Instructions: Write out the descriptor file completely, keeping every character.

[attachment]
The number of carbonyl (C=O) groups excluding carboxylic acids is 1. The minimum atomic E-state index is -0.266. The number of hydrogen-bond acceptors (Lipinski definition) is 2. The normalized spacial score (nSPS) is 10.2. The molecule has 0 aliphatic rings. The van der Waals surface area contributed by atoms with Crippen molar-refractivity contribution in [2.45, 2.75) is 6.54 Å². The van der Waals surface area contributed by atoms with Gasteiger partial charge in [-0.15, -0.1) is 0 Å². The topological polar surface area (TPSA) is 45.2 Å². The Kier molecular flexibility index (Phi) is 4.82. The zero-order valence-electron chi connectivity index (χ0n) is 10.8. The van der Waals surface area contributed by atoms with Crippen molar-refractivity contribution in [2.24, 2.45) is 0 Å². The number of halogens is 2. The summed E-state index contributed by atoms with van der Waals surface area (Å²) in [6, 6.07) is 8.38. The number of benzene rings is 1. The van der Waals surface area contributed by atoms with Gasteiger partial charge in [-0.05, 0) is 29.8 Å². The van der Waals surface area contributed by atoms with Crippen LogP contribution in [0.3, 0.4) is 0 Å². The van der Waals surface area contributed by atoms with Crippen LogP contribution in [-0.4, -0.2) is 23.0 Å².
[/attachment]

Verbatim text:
The number of carbonyl (C=O) groups excluding carboxylic acids is 1. The minimum atomic E-state index is -0.266. The number of hydrogen-bond acceptors (Lipinski definition) is 2. The normalized spacial score (nSPS) is 10.2. The molecule has 0 aliphatic rings. The van der Waals surface area contributed by atoms with Crippen molar-refractivity contribution in [2.45, 2.75) is 6.54 Å². The van der Waals surface area contributed by atoms with Gasteiger partial charge in [-0.15, -0.1) is 0 Å². The topological polar surface area (TPSA) is 45.2 Å². The Kier molecular flexibility index (Phi) is 4.82. The zero-order valence-electron chi connectivity index (χ0n) is 10.8. The van der Waals surface area contributed by atoms with Crippen molar-refractivity contribution in [2.24, 2.45) is 0 Å². The number of halogens is 2. The summed E-state index contributed by atoms with van der Waals surface area (Å²) in [6, 6.07) is 8.38. The number of benzene rings is 1. The van der Waals surface area contributed by atoms with Gasteiger partial charge in [-0.05, 0) is 29.8 Å². The van der Waals surface area contributed by atoms with Crippen LogP contribution in [0.3, 0.4) is 0 Å². The van der Waals surface area contributed by atoms with Crippen LogP contribution in [-0.4, -0.2) is 23.0 Å².